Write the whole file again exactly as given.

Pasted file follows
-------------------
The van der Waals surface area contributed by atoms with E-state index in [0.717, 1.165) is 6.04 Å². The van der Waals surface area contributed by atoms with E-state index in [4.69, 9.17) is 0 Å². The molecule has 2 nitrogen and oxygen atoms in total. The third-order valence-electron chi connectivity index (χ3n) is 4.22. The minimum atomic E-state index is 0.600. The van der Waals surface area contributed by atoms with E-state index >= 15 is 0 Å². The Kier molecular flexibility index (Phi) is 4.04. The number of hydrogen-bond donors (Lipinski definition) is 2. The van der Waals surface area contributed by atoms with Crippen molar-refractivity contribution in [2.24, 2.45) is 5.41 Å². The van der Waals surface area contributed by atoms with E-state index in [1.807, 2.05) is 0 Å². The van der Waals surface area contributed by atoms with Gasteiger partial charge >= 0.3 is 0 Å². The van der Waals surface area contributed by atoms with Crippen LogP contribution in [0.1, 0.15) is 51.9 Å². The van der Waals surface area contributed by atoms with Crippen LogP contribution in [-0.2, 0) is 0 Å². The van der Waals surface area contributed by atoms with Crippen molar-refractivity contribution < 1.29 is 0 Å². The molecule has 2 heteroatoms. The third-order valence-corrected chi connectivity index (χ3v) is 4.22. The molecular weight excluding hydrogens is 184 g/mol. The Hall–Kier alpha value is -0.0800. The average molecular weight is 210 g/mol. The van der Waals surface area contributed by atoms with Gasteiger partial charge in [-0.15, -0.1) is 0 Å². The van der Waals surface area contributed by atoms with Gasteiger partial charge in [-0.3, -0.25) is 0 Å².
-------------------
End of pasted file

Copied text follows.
The van der Waals surface area contributed by atoms with E-state index in [0.717, 1.165) is 6.04 Å². The van der Waals surface area contributed by atoms with E-state index in [4.69, 9.17) is 0 Å². The molecule has 2 nitrogen and oxygen atoms in total. The third-order valence-electron chi connectivity index (χ3n) is 4.22. The minimum atomic E-state index is 0.600. The van der Waals surface area contributed by atoms with E-state index >= 15 is 0 Å². The Kier molecular flexibility index (Phi) is 4.04. The number of hydrogen-bond donors (Lipinski definition) is 2. The van der Waals surface area contributed by atoms with Crippen molar-refractivity contribution in [2.24, 2.45) is 5.41 Å². The van der Waals surface area contributed by atoms with E-state index in [1.807, 2.05) is 0 Å². The van der Waals surface area contributed by atoms with Gasteiger partial charge >= 0.3 is 0 Å². The van der Waals surface area contributed by atoms with Crippen LogP contribution in [0.1, 0.15) is 51.9 Å². The van der Waals surface area contributed by atoms with Crippen LogP contribution in [-0.2, 0) is 0 Å². The van der Waals surface area contributed by atoms with Crippen molar-refractivity contribution < 1.29 is 0 Å². The molecule has 2 heteroatoms. The third-order valence-corrected chi connectivity index (χ3v) is 4.22. The molecular weight excluding hydrogens is 184 g/mol. The Hall–Kier alpha value is -0.0800. The average molecular weight is 210 g/mol. The van der Waals surface area contributed by atoms with Gasteiger partial charge in [-0.15, -0.1) is 0 Å². The van der Waals surface area contributed by atoms with Gasteiger partial charge in [-0.3, -0.25) is 0 Å².